I have read stories about the home front in WWII but haven’t seen any about getting the crops harvested.
Submitted by Dick Hamann
In the Cavalier County Republican’s 50 years ago column, I had read there had not been half enough help to harvest the crop in the year 1943. Many farmers at that time still didn’t have combines, and even if they wanted a new one they couldn’t get them as very few were made during the war. Many farmers cut the crop with the binder, shocked the bundles and later put them through a threshing machine.
This was all done by hand and required a lot of manual labor which was in short supply. Most of the able-bodied men were either in the service or were working other wartime jobs. Some kids were kept out of school to help with the harvest. In 1942, I helped with the harvest and returned to school in November. Before the war, men from other states would come to work the harvest.
Some were from farms, good workers, and experienced in farm work. As a result of the Depression years money was in short supply and jobs were scarce, so this was welcome income for them. Before the war you could go to town and find hoboes who would work. Most of them were not very good workers and just wanted a few free meals and a little money before they quit.
Now even the hoboes were in short supply, so it left the work to be done mostly by old men and kids. Most of the threshing machines were 28 inch cylinder, had a crew of six bundles teams, a separator man, and farmers who hauled the grain. During the war all the threshers I knew only used four bundle teams and sometimes a field pitcher to help load bundles.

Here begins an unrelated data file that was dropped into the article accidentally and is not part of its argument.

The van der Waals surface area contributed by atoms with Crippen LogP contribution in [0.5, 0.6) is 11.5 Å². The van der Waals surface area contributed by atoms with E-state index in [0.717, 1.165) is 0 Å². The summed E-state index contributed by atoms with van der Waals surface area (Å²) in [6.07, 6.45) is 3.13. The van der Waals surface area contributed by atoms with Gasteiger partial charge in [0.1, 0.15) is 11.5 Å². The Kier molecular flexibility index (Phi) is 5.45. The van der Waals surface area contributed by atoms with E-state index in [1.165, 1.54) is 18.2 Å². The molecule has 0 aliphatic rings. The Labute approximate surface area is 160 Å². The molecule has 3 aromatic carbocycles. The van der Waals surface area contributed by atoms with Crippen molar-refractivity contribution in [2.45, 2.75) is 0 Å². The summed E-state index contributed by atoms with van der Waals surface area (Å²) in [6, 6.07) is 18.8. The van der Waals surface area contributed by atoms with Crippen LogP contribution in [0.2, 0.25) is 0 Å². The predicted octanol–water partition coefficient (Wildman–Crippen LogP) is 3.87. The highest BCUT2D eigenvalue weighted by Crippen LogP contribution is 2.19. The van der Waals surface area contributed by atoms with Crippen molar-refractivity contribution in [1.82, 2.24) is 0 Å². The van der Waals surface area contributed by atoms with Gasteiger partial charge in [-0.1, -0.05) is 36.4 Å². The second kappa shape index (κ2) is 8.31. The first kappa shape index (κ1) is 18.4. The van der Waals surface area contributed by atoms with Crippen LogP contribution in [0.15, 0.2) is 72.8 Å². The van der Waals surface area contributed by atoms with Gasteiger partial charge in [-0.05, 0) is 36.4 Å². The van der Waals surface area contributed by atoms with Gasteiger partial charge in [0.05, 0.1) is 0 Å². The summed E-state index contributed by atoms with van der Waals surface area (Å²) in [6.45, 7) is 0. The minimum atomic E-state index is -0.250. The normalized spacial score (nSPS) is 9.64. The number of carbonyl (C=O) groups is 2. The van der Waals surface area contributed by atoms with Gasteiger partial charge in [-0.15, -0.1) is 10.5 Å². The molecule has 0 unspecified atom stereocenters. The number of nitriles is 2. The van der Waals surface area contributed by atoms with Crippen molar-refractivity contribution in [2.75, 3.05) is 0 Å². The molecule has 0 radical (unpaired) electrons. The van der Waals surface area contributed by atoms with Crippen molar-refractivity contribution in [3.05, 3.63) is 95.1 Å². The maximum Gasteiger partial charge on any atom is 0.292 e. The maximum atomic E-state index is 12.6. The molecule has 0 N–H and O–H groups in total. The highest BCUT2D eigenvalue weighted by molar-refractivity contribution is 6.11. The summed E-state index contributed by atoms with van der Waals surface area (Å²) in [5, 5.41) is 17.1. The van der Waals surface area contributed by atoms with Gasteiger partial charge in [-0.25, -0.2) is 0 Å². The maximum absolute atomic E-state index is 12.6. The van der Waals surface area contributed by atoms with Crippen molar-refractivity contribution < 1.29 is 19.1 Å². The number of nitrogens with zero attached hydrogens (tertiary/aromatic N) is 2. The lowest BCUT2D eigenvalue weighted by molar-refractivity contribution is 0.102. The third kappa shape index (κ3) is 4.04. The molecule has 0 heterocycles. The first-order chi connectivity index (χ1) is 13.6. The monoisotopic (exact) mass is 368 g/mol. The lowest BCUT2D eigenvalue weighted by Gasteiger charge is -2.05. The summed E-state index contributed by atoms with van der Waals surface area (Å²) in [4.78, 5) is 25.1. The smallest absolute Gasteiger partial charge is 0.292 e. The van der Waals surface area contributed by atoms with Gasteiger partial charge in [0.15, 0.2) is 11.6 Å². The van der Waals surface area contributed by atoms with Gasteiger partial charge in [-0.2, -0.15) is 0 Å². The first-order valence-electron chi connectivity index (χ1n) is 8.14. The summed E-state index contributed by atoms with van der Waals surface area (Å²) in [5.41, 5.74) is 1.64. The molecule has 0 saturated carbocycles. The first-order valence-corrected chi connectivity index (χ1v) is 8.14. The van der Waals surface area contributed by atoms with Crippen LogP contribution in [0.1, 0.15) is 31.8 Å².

The threshing machine could be fed from either side so when a load was almost empty the next one could start unloading. Some machines had a short feeder and were harder to unload into. No one wanted to be on the belt side as you couldn’t get as close and had to pitch over the belt. The horses were afraid of the belt and were hard to control. Most often the farm kids usually got stuck with the belt side of the threshing machine. You were paid by the belt time, so any time there was a stop it was recorded. A typical run could last six weeks or longer. Threshing crews went from farm to farm, sometimes quite a distance from home, with the crew sleeping in the farmer’s hayloft. After all of this work you would have to put in at least 200 hours of more.
A bundle hauler had to get up early in the morning and feed and water his team of horses. Breakfast was always a big meal cooked by the people you were threshing for.
There was a basin and water, sometimes setting in front of the house, to wash your hand and face. That is all there was to clean up with even at the end of the day. When I was a Peace Corp in the Phillippines I learned to take a pretty good shower with a pail of water. If you were the first one to go in at night, you were the first to go out in the morning.
This meant that you would be the first one to get loaded and unload the next day. There was a cream can full of water usually sitting by the tractor. Sometimes you didn’t have time to get down from the load of bundles and get a drink so you would hope to get that drink when you came in with the next load. Lunch was brought out midmorning and mid-afternoon. Usually a grain hauler or the seperator man would unload some of the load while you were eating.
There were times when a field pitcher was there to help you load, but not always. Kids in those days were use to working, but this type of work was almost more than they could handle. One fall, another kid and I were always competing against each other on who could haul the biggest load.
It was a dry fall, and we never got a day to rest up. I never thought about it then, but he and I were hauling two-thirds of the bundles. I don’t remember the threshing machine ever stopping to wait for us to get in with our load. As a kid during this time, I was proud of the work I did. My book titled, “Hauling the Biggest Load” was inspired by this experience.